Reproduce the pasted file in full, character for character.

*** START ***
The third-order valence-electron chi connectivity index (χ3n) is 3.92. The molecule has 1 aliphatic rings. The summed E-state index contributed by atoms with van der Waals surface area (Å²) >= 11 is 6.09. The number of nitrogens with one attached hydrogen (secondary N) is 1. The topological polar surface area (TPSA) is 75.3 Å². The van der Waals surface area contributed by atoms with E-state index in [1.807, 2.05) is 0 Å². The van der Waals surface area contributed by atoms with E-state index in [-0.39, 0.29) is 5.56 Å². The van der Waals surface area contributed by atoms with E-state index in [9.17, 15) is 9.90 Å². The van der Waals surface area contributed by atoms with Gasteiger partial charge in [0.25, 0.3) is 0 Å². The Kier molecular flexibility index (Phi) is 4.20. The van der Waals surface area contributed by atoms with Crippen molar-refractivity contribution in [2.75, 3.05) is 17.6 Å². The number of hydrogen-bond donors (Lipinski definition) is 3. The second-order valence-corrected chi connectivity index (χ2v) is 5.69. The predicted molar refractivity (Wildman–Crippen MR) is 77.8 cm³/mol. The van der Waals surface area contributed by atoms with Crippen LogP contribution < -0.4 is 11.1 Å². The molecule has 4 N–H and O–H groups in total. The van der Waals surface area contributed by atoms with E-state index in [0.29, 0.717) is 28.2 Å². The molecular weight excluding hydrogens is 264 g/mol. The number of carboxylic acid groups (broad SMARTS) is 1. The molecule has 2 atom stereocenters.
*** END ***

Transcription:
The third-order valence-electron chi connectivity index (χ3n) is 3.92. The molecule has 1 aliphatic rings. The summed E-state index contributed by atoms with van der Waals surface area (Å²) >= 11 is 6.09. The number of nitrogens with one attached hydrogen (secondary N) is 1. The topological polar surface area (TPSA) is 75.3 Å². The van der Waals surface area contributed by atoms with E-state index in [1.807, 2.05) is 0 Å². The van der Waals surface area contributed by atoms with E-state index in [-0.39, 0.29) is 5.56 Å². The van der Waals surface area contributed by atoms with E-state index in [9.17, 15) is 9.90 Å². The van der Waals surface area contributed by atoms with Gasteiger partial charge in [0.25, 0.3) is 0 Å². The Kier molecular flexibility index (Phi) is 4.20. The van der Waals surface area contributed by atoms with Crippen molar-refractivity contribution in [2.75, 3.05) is 17.6 Å². The number of hydrogen-bond donors (Lipinski definition) is 3. The second-order valence-corrected chi connectivity index (χ2v) is 5.69. The predicted molar refractivity (Wildman–Crippen MR) is 77.8 cm³/mol. The van der Waals surface area contributed by atoms with Crippen LogP contribution < -0.4 is 11.1 Å². The molecule has 4 N–H and O–H groups in total. The van der Waals surface area contributed by atoms with E-state index in [0.29, 0.717) is 28.2 Å². The molecular weight excluding hydrogens is 264 g/mol. The number of carboxylic acid groups (broad SMARTS) is 1. The molecule has 2 atom stereocenters.